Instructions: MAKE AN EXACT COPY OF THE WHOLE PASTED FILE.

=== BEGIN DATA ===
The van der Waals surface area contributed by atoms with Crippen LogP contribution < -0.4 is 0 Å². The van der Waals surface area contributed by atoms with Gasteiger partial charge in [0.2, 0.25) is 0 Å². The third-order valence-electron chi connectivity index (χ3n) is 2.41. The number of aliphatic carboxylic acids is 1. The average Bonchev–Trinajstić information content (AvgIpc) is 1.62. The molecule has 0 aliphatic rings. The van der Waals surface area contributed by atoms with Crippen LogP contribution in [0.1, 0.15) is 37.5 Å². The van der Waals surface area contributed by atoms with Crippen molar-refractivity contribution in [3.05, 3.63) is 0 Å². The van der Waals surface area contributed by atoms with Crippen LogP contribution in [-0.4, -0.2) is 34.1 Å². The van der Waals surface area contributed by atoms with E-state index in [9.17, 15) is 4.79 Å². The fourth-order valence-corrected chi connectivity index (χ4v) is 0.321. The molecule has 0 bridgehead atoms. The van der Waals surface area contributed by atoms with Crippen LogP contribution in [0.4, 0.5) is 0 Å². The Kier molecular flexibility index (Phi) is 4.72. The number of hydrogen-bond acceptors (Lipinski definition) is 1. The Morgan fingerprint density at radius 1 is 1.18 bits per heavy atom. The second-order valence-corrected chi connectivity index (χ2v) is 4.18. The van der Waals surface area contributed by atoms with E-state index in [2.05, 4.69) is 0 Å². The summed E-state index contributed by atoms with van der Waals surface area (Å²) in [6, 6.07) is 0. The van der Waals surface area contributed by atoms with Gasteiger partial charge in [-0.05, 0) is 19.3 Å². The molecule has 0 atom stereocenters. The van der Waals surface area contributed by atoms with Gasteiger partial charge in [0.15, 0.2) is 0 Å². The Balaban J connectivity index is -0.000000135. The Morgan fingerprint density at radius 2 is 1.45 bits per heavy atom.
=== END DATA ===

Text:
The van der Waals surface area contributed by atoms with Crippen LogP contribution < -0.4 is 0 Å². The van der Waals surface area contributed by atoms with Gasteiger partial charge in [0.2, 0.25) is 0 Å². The third-order valence-electron chi connectivity index (χ3n) is 2.41. The number of aliphatic carboxylic acids is 1. The average Bonchev–Trinajstić information content (AvgIpc) is 1.62. The molecule has 0 aliphatic rings. The van der Waals surface area contributed by atoms with Crippen LogP contribution in [0.1, 0.15) is 37.5 Å². The van der Waals surface area contributed by atoms with Crippen molar-refractivity contribution in [3.05, 3.63) is 0 Å². The van der Waals surface area contributed by atoms with Crippen LogP contribution in [-0.4, -0.2) is 34.1 Å². The van der Waals surface area contributed by atoms with E-state index in [9.17, 15) is 4.79 Å². The fourth-order valence-corrected chi connectivity index (χ4v) is 0.321. The molecule has 0 bridgehead atoms. The van der Waals surface area contributed by atoms with Crippen LogP contribution in [0.4, 0.5) is 0 Å². The Kier molecular flexibility index (Phi) is 4.72. The number of hydrogen-bond acceptors (Lipinski definition) is 1. The Morgan fingerprint density at radius 1 is 1.18 bits per heavy atom. The second-order valence-corrected chi connectivity index (χ2v) is 4.18. The van der Waals surface area contributed by atoms with E-state index in [2.05, 4.69) is 0 Å². The summed E-state index contributed by atoms with van der Waals surface area (Å²) in [6, 6.07) is 0. The van der Waals surface area contributed by atoms with Gasteiger partial charge in [-0.05, 0) is 19.3 Å². The molecule has 0 atom stereocenters. The van der Waals surface area contributed by atoms with Gasteiger partial charge in [0.15, 0.2) is 0 Å². The Balaban J connectivity index is -0.000000135. The Morgan fingerprint density at radius 2 is 1.45 bits per heavy atom.